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The Royal Ballet
'The Sleeping Beauty'
by Ana Abad-Carles
5 May 2008 -- Royal Opera House, London
The Royal Ballet presented The Sleeping Beauty as part of their regular season at the Royal Opera House, and I went to see the performance led by Lauren Cuthbertson and Rupert Pennefather.
The present Royal Ballet production is far from perfect, but it makes interesting viewing if the dancers in it bring something to the choreographic text. The costumes, despite all the claims of these being based on the original Messel production, are totally undistinguished. It’s a shame, as the Royal Ballet used to have beautiful productions not so long ago. The tempi that were characteristic of the English version of this classic have not returned either, so what we have left is a version that somehow resembles the “good old days” without really daring to instil them back into the company.
The company started off well. The Fairies in the Prologue all danced with assurance, though faster tempos for some of them (especially the Fairy of the Song Bird) would definitely help in establishing who these important ladies and their gifts for Princess Aurora are. Carabosse’s part has suffered partly because the interpretations are not as imposing as they used to be and partly because of very bad costuming and make up. Did the designer go to Camden Market on a Sunday and simply strolled around the Goth areas? Monica Mason was an impressive Carabosse and it seems a shame that she is not passing down her reading of the role to the younger dancers. Deirdre Chapman was good and her mime strong, but the lack of presence of her counterpart, the Lilac Fairy as danced by Laura McCulloch, deprived her of some real impact in her scenes.
The good news of the evening was Lauren Cuthbertson’s performance of Princess Aurora. An up and coming dancer, gaining confidence in each of her appearances on stage, her portrayal of Aurora certainly showed promise. Her entrance and Rose Adagio had radiance, which is vital in this role. And though she still needs to polish aspects of her interpretation and try to create more layers to the role as a whole, it was most reassuring to see a young ballerina stepping into this part full of confidence and joy. Her technique is assured and as this ballet does not need breathtaking technique, but crystal pure phrasing and placing, she brought charm and elegance in good measure.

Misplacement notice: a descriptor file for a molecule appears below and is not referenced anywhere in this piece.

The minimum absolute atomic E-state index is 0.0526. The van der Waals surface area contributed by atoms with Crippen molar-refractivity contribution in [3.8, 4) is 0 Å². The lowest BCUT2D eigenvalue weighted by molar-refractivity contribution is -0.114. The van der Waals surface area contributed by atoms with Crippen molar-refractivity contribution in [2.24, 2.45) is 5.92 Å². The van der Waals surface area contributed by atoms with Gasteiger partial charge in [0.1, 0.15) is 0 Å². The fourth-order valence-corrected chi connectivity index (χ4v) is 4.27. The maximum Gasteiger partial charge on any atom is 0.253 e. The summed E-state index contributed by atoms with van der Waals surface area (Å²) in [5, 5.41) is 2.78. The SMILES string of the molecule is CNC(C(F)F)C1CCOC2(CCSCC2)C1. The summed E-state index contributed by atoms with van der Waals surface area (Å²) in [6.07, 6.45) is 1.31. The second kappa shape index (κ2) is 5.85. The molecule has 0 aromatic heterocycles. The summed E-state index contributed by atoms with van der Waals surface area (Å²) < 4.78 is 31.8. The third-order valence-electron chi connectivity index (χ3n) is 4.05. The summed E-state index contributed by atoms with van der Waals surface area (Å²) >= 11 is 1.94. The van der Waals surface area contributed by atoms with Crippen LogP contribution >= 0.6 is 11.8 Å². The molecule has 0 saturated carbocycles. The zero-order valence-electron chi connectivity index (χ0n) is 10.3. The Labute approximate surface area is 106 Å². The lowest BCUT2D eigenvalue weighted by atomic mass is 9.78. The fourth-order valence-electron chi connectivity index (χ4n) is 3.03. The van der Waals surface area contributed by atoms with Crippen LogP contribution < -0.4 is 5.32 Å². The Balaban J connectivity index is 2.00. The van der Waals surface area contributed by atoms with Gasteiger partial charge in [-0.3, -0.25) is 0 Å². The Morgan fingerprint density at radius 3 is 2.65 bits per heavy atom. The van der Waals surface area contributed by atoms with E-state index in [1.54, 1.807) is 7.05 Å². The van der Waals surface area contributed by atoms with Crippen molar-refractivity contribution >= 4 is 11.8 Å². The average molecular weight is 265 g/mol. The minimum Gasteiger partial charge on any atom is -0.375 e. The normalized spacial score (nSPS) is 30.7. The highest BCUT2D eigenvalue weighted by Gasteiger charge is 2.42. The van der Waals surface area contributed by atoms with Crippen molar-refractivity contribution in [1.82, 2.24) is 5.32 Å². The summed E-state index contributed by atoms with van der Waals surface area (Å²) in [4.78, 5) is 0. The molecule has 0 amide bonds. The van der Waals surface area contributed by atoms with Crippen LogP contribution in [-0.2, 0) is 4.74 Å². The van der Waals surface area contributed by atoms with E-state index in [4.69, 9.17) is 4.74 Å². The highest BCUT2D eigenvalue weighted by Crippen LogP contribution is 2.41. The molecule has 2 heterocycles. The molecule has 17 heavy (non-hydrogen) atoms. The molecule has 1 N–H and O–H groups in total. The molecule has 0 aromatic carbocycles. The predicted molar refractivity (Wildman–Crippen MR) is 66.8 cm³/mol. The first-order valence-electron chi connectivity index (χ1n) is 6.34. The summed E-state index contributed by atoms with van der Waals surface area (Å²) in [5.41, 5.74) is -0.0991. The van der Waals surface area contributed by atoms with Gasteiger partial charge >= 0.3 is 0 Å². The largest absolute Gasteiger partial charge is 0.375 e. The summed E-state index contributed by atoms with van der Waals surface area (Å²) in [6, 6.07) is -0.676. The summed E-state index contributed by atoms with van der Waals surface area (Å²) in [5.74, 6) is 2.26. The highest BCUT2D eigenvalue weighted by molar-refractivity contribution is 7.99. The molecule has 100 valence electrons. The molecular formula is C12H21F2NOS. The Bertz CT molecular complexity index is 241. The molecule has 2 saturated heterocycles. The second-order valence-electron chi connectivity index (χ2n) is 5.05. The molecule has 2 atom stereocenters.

Her Prince, Rupert Pennefather, was technically correct, though he did not add anything to his role as a character. His variation, created by Ashton, was danced like a class exercise instead of an expression of loneliness and youthful angst.
The Bluebird pas de deux was danced by Yuhui Choe and Andrej Uspenski. Uspenski brought beautiful jumps and elegance to the role, but Choe was rather insipid as Princess Florine. Once again, her variation looked like a class exercise in what seems to be a trend in ballet performances. Her coda was clean and pretty, but lacked the joy and exhilaration that this role requires.
The corps was good in most scenes, though the vision scene did not have the clarity one should expect. It was overall a good performance with some interesting young dancers coming up the ranks and taking on the roles with confidence.
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